Rowan's Birth Story

In my first pregnancy with my daughter, I did a lot of research to prepare for labour and birth. I would spend my evenings reading positive stories of the birthing process, especially home births, as well as little encouragements and mantras (a favourite I found was an acronym for labour pain — Purposeful, Anticipated, Intermittent, Normal - so wonderful to focus on!). Reading all those stories were probably the biggest reason I felt excited and confident for my labour - and wonderfully, my daughter Eden was born after a steady, uneventful labour in our home. While I wanted to share her birth story, I never got around to it (maybe I still will!), so instead I am writing out Rowan’s while it is still fresh :)

When you change the way you view birth, the way you birth will change.
— Marie Mongan

My labour with Rowan started on a cold Friday morning while I was preparing to take my daughter to a play date with her cousins. I lost a bit of mucus which I took as a sign that labour would start in the next few days, so I decided to try and have a ‘normal’ day and go out and run errands. By the afternoon I started feeling some mild cramps, but nothing consistent. My husband was biking home from work and I was making dinner when I realized that the cramps were starting to have a pattern. When I labored with Eden I only had back pain, so this was different for me and it sort of threw me off. The contractions continued - I finally decided to accept and identify them as contractions instead of ‘weird cramps that might go away’ - and by the time my husband was able to put my daughter to bed, I was labouring on the exercise ball in our bedroom, starting to hone in and focus on my body. We realized that labour was going to happen that night, so we called our doula and the Midwives. Our doula is one of the most wonderful, gentle, generous, and encouraging souls you could ever meet - and she happened to be out of town that particular weekend. Despite her annual family trip, after we gave her an update on my labour, she jumped on the last ferry and made her way over to us that evening! In the meantime, my husband and I had been working on setting up our birth tub ( a few minor frustrations there…) but by 10pm we had our doula, the midwife, and the birth tub all ready to support me through the intensifying contractions.

It’s strange to look back on that time - I was much more alert than my previous birth, and things were progressing much more quickly (as they do with second babies). I was feeling a bit shaky and tired, but incredibly grateful to be in the comfort of my own home, surrounded by the people that made me feel safe and strong. Many things didn’t go as planned - my daughter was still at home when we planned for her to go to my mom’s house, the birth tub didn’t set up easily (at one point we were debating filling it via buckets), our doula wasn’t in town, the contractions were different and more intense than my previous birth - and yet it all felt like it came together as it should. My husband said it’s because we chose to embrace it; that while we prepared and hoped for certain things, we also surrendered to the process.

As for pain management (speaking of surrendering to the process…), my main coping mechanism seemed to develop naturally - I would tap out a rhythm with each contraction, the tapping getting more intense as the contraction swelled in intensity. I’m not a ‘loud’ labourer apparently, but I think it was because all my energy was focused on that tapping sound! I also found that I truly had a choice to continue the labour’s progression - everytime I lied down, the contractions slowed. Almost immediately after standing, a contraction would come. I really wanted to work with my body and also, I really wanted to be done being pregnant, so I didn’t lie down very often. The majority of my labour was spent standing and swaying and tapping, with counter-pressure on my back thanks to my support team.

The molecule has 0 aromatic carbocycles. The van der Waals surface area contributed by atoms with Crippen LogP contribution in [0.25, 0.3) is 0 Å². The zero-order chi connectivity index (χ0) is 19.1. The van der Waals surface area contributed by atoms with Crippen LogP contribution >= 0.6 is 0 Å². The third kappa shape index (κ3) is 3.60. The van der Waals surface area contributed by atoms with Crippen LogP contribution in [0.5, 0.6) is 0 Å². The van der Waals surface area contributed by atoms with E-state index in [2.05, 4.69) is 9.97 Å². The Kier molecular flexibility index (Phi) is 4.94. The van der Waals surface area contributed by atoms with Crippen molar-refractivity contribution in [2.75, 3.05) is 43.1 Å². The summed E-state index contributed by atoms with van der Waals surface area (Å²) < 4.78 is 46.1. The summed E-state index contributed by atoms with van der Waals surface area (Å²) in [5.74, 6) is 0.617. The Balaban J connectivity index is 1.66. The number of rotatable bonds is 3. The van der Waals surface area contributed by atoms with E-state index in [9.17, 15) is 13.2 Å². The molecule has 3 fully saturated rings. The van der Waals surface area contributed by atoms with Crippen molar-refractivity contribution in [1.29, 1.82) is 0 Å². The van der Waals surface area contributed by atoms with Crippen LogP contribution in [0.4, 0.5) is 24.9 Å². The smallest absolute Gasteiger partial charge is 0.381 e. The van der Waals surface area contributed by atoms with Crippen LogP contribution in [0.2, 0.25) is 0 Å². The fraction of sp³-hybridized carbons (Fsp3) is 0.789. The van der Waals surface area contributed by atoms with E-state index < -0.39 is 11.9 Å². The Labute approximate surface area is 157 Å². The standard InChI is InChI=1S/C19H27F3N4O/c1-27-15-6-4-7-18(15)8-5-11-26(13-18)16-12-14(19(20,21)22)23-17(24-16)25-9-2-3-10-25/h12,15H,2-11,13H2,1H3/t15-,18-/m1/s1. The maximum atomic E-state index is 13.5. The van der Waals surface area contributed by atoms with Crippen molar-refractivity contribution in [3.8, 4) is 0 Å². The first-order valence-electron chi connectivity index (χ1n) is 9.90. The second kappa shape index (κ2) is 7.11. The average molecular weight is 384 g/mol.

Active labour started pretty quickly as a result - sometime after midnight I threw up and we decided it was time to labour in the tub. I secretly hoped it would slow things down, but baby was determined to come out! The contractions remained intense, and after an hour I started to feel like pushing.

This stage of labour is so distinct in my memory - again, with Eden, it was different because I remember feeling some relief that I could use the power of the contraction to push. With Rowan, I was aware of everything. I could feel him descend and engage in my pelvis, and the pressure was so strong that I could barely distinguish each contraction. As a result, my pushing was mostly guided by my own choice (and I was quite ready to be done and meet my baby, so pushing was maximized!), and a midwife had to remind me to ‘slow down, breathe, and work with your body’. I had only pushed for about 10 minutes when I was able to feel the top of his head while he was crowning. I distinctly remember reaching down and thinking the cord was wrapped around him because his head was so soft and squishy. Soon after that his head was out, and then one more push brought out his body - and on December 1st at 1:51am I lifted my baby boy out of the water and into my arms.

How magical to hold a crying, warm bundle of baby and know that the hard work of labour is finished. Its incredibly empowering and overwhelming, and I’m still processing the entirety of the journey. My hope in sharing Rowan’s birth story is that it might encourage anyone who is pregnant to trust her body and trust the process. I think sharing birth stories can have a powerful impact on the stigma that birth is a scary, painful, medically-managed event. Birth is full of unknowns, and birth is a marathon, and birth can certainly require medical intervention - but at its very core, birth is something our bodies were made for and can be a beautiful, powerful experience.